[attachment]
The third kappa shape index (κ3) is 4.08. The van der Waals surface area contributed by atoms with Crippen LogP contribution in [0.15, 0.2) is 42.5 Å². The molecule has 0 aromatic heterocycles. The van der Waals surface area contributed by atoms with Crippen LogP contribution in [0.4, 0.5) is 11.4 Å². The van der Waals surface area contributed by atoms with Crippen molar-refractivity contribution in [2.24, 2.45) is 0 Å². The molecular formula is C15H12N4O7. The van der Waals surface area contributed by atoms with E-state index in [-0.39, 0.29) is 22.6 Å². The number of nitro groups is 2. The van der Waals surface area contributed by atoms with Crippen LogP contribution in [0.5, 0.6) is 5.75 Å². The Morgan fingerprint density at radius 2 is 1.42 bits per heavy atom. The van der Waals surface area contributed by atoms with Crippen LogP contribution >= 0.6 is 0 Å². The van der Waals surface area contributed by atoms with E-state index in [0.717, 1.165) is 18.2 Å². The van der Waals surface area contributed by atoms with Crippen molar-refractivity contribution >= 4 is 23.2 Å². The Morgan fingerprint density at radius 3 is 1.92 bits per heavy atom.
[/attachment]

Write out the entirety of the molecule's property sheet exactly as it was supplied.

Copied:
The third kappa shape index (κ3) is 4.08. The van der Waals surface area contributed by atoms with Crippen LogP contribution in [0.15, 0.2) is 42.5 Å². The molecule has 0 aromatic heterocycles. The van der Waals surface area contributed by atoms with Crippen LogP contribution in [0.4, 0.5) is 11.4 Å². The van der Waals surface area contributed by atoms with Crippen molar-refractivity contribution in [2.24, 2.45) is 0 Å². The molecular formula is C15H12N4O7. The van der Waals surface area contributed by atoms with E-state index in [-0.39, 0.29) is 22.6 Å². The number of nitro groups is 2. The van der Waals surface area contributed by atoms with Crippen LogP contribution in [0.5, 0.6) is 5.75 Å². The Morgan fingerprint density at radius 2 is 1.42 bits per heavy atom. The van der Waals surface area contributed by atoms with Crippen LogP contribution >= 0.6 is 0 Å². The van der Waals surface area contributed by atoms with E-state index in [0.717, 1.165) is 18.2 Å². The van der Waals surface area contributed by atoms with Crippen molar-refractivity contribution >= 4 is 23.2 Å². The Morgan fingerprint density at radius 3 is 1.92 bits per heavy atom.